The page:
Google blasts DOJ’s lawsuit: ‘This isn’t the dial-up 1990s’


Google responded to the Department of Justice’s blockbuster lawsuit against it on Tuesday by suggesting that the law enforcement agency is stuck in the past.

In a snark-laden blog post, Google’s chief legal officer Kent Walker denied claims that the company is forcing consumer to use its search engine —saying that even an idiot can figure out how to switch browsers.

“This isn’t the dial-up 1990s, when changing services was slow and difficult, and often required you to buy and install software with a CD-ROM,” Walker’s post read, adding that it is “trivially easy” to change the default search engine on Google’s Chrome browser.

The post came complete with examples about exactly how many clicks it actually takes to change the default search engine on the Apple’s Safari browser, as well as on iPhones and Android devices.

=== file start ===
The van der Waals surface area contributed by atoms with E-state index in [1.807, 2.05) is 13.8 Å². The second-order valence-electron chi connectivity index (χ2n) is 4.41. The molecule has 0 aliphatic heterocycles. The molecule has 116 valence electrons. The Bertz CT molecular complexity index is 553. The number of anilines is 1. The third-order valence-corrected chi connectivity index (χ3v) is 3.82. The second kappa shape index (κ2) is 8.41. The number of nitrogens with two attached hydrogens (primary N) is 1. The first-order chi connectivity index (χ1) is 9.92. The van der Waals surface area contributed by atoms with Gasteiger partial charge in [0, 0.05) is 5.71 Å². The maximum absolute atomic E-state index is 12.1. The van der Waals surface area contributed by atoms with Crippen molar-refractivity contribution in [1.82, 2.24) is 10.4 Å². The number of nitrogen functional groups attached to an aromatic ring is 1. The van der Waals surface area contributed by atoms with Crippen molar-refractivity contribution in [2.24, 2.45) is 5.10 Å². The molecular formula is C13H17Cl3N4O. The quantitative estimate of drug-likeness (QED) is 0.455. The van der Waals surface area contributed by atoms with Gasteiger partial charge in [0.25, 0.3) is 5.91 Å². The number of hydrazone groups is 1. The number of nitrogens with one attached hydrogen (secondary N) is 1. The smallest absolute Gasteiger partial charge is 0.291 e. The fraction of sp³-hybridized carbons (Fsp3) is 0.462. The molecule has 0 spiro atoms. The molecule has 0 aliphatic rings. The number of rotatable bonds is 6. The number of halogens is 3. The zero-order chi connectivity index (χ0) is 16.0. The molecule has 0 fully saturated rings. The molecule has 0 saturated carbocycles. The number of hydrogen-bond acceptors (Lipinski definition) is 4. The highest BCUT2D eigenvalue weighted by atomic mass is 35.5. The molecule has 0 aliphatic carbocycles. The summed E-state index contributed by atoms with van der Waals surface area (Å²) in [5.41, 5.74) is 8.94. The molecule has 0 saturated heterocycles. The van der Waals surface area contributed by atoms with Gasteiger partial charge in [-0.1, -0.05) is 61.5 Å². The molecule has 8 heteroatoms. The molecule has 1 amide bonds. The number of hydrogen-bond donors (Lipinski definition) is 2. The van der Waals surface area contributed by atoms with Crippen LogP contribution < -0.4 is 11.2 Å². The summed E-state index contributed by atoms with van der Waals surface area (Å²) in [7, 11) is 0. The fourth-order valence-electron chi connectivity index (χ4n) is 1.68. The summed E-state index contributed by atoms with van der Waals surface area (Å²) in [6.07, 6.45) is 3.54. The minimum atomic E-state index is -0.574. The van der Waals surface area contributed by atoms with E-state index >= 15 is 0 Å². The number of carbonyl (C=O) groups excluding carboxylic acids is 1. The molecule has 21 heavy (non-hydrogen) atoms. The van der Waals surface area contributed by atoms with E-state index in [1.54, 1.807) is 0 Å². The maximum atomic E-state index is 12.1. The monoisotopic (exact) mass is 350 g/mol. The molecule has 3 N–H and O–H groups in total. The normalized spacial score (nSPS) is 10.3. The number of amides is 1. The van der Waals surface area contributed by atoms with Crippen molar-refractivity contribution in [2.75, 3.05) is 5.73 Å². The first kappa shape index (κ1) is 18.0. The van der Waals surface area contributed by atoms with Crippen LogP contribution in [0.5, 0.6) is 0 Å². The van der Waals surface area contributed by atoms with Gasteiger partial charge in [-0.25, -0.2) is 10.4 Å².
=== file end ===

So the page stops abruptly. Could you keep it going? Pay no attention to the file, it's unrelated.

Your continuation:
“Changing your search engine in Safari is easy,” Walker writes. “On desktop, one click and you’re presented with a range of options.”

“This lawsuit claims that Americans aren’t sophisticated enough to do this. But we know that’s not true,” he said

The sassy memo was Google’s attempt to slap back at the DOJ’s claims that the tech giant has been exploiting its market dominance to maintain an iron grip on its position as the “gateway to the internet.”

The DOJ’s lawsuit is the biggest challenge to big tech in 22 years, and accuses Google of breaking the law by disadvantaging competitors in an effort to sell more online search ads.

Google’s questionable tactics include a massive contract worth billions of dollars with Apple to make it the default search engine on the iPhone, as well as ensuring that its search engine is pre-loaded onto smartphones using Alphabet’s Android operating system — which runs the majority of phones around the world.

The Mountain View, Calif.-company’s consolidation of market share has “had harmful effects on competition and consumers,” the DOJ said.